How do you determine stock options for your US employees?

1. Retain advisers: Above all else, tax and legal advisers should be engaged early on to help you think this through and to understand how to establish and maintain a stock option plan for your US employees.

2. Employee expectation: US employees who are working for a start-up (even a ‘mature’ one), will typically expect some form of their compensation to be in equity (whether this is a direct issuance of shares or, more commonly, stock options).

3. Keep it simple: However, given the ease with which US employees can leave employment and the administrational burden of managing a large option plan at the outset, we would suggest that with your first US hires, you only offer equity for your senior or key roles.

4. Use your existing incentivization framework: You should have an existing framework which sets out how you, as a company, think about granting options to employees. There is no ‘right’ way to do this (and much has been written and continues to be written on this topic). Once you have an objective calculation methodology, we suggest that you use the same principles to build a US-focused option framework.

5. Have a separate option plan for your US employees: You will likely need a separate option plan for your US employees and, while it should take account of your company’s overall remuneration philosophy, it may also include nuances for the local market (eg. what equity stake do other US country heads get offered in similar size/ stage companies; how are leavers treated; what does a vesting schedule look like). Inequalities may creep in from location to location, and yet this flexibility is something you will need to be comfortable with in order to hire the best talent.

6. 409A Valuation: In the US, it is an absolute prerequisite for the company to have a 409A Valuation at the time of each option grant. A 409A Valuation is simply a fair-market appraisal of the stock of your parent company. We recommend you do this externally and pay the $2-$5k for the valuation. This will ensure that any challenges to it from the IRS, require the IRS to do the leg-work to disprove the methodology applied by the external valuation firm.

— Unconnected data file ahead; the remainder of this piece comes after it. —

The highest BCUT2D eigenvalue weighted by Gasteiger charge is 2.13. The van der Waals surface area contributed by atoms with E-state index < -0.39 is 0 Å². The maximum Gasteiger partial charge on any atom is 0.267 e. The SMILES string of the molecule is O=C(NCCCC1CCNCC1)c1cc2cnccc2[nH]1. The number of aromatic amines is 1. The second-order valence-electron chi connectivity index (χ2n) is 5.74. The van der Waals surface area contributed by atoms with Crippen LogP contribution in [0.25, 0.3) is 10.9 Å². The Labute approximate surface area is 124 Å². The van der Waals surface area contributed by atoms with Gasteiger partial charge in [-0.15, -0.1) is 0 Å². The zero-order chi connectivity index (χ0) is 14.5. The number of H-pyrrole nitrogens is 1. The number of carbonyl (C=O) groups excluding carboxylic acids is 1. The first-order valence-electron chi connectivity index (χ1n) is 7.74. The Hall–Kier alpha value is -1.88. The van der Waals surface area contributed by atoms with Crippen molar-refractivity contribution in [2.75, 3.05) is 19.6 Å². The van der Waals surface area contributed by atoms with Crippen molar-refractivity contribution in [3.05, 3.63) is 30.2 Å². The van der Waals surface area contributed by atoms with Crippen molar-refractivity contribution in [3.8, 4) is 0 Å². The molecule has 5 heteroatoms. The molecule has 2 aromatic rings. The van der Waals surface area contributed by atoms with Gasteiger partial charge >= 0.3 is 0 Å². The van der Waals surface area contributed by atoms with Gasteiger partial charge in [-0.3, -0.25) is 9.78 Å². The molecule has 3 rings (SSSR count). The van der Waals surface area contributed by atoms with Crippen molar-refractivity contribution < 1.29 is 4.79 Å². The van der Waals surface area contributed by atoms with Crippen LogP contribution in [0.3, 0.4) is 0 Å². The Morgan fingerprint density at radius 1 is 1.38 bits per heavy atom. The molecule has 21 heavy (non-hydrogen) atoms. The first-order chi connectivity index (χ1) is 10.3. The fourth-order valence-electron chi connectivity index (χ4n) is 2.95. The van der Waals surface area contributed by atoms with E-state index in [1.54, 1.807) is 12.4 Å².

Top tips:

a. Synchronize valuations (conducted in the US and the other jurisdictions) at the outset to avoid complicated retrospective synchronizations of separate plans.

b. UK and US tax authorities, in particular, don’t have a similar approach to assessing what the exercise price of the options should be. You will need to understand how you can make pricing ‘equal’ – are you going to have different exercise prices in simultaneous grants of your options to your UK and US employees and if so, does this impact the number of options you are willing to grant an employee?

c. Have excellent communication with your employees. Explain how the grant and exercise process works, what happens if they leave and what happens if there is an exit. Be mindful that options are only truly valuable if employees understand how they work.

How EMI Works in the UK

Under the EMI scheme, a company can “self-assess” to set up the plan and HMRC should be notified whenever options are granted. There are annual limits for participants and a restriction on the total value of options in the pool. The exercise price must be agreed with HMRC in advance to ensure that the tax breaks are achieved. The exercise price for ordinary shares (typically the share class for options) can be at a discount to the share price for preferred shares and this discount can be up to 70% or more. The valuation methodology and calculations are normally sent to HMRC as part of a short one to two-page letter. HMRC valuations are typically refreshed after a funding round or if company performance materially changes. HMRC valuations can only be agreed when new options are to be issued—HMRC will not do “speculative” exercises to try and gauge a likely price.

How “Stock Options” work in the US

There are two main categories for option plans in the US; ISO (Incentive Stock Options) and NSOs (Non-qualified Stock Options). The ISO is the closest equivalent to the UK EMI scheme. The differences in both US structures are laid out below:

For an overview of differences between ISO (Incentive Stock Options) and NSO (Non-qualified Stock Options), download the Question the Questions report below and check out pages 107-108.

“ Europeans might be averse to giving options, while in the US, employees expect a piece of the action and they know how to calculate the value of options. It’s a major factor for the people you are hiring in the US…and if it’s a not a major factor, you might be hiring the wrong people here!” – Ari Salonen, Midaxo [MIXADO LOGO]

Where to go next

Great Article on ISO and tax from the Y Combinator forum

Very simple infographic on 409a valuations

How Pinterest lets employees keep options earned up to 7 years after leaving

Some great principles from Andy Rachleff on the Wealthfront equity plan

Difference between ISO and NSO

Fred Wilson blog on strike price

The Wealthfront Equity plan presentation

Guidance on equity to give advisors and template engagement documents

Specialists in the field

Setting up and maintaining an option plan typically involves input from lawyers, accountants and valuation experts.

Eric Collins – Frank Hirth

Don Dismuke – Dixon Hughes Goodman

Greg Capitolo – Attivo

Tony Hindley – valuation Solutions Ltd

Alexander Ardente – Silicon Valley Bank

Sign up to our newsletter

Get the latest on the people, businesses and ideas that will change the world.

See more guides